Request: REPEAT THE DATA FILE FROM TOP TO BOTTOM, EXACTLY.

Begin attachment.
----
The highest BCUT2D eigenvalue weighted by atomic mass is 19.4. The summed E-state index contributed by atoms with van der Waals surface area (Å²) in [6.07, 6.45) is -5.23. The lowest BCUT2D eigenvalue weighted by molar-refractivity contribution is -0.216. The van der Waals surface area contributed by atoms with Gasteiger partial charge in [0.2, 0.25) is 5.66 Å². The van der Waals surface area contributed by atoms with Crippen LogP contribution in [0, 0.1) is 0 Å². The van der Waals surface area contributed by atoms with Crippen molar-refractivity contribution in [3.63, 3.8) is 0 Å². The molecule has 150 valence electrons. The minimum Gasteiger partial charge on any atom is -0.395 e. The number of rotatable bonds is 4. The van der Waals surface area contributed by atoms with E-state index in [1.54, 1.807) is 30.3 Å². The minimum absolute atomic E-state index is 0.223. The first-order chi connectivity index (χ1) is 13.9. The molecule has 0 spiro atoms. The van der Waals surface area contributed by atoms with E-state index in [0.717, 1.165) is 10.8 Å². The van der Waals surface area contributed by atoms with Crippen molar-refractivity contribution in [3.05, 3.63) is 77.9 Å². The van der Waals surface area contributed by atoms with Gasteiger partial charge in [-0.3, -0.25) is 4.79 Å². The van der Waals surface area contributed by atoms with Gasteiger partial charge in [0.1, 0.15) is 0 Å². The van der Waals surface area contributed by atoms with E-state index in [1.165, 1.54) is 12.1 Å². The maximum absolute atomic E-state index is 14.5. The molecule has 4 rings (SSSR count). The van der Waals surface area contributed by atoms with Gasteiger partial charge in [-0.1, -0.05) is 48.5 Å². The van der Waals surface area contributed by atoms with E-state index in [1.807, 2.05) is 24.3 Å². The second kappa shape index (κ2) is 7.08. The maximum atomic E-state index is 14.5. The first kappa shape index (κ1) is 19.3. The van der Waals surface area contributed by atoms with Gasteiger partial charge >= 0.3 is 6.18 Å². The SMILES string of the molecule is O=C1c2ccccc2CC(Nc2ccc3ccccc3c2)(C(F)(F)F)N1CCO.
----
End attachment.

The highest BCUT2D eigenvalue weighted by atomic mass is 19.4. The summed E-state index contributed by atoms with van der Waals surface area (Å²) in [6.07, 6.45) is -5.23. The lowest BCUT2D eigenvalue weighted by molar-refractivity contribution is -0.216. The van der Waals surface area contributed by atoms with Gasteiger partial charge in [0.2, 0.25) is 5.66 Å². The van der Waals surface area contributed by atoms with Crippen LogP contribution in [0, 0.1) is 0 Å². The van der Waals surface area contributed by atoms with Crippen molar-refractivity contribution in [3.63, 3.8) is 0 Å². The molecule has 150 valence electrons. The minimum Gasteiger partial charge on any atom is -0.395 e. The number of rotatable bonds is 4. The van der Waals surface area contributed by atoms with E-state index in [1.54, 1.807) is 30.3 Å². The minimum absolute atomic E-state index is 0.223. The first-order chi connectivity index (χ1) is 13.9. The molecule has 0 spiro atoms. The van der Waals surface area contributed by atoms with E-state index in [0.717, 1.165) is 10.8 Å². The van der Waals surface area contributed by atoms with Crippen molar-refractivity contribution in [3.05, 3.63) is 77.9 Å². The van der Waals surface area contributed by atoms with Gasteiger partial charge in [-0.3, -0.25) is 4.79 Å². The van der Waals surface area contributed by atoms with Gasteiger partial charge in [0.1, 0.15) is 0 Å². The van der Waals surface area contributed by atoms with E-state index in [1.165, 1.54) is 12.1 Å². The maximum absolute atomic E-state index is 14.5. The molecule has 4 rings (SSSR count). The van der Waals surface area contributed by atoms with Gasteiger partial charge in [-0.1, -0.05) is 48.5 Å². The van der Waals surface area contributed by atoms with E-state index in [1.807, 2.05) is 24.3 Å². The second kappa shape index (κ2) is 7.08. The maximum atomic E-state index is 14.5. The first kappa shape index (κ1) is 19.3. The van der Waals surface area contributed by atoms with Gasteiger partial charge >= 0.3 is 6.18 Å². The SMILES string of the molecule is O=C1c2ccccc2CC(Nc2ccc3ccccc3c2)(C(F)(F)F)N1CCO.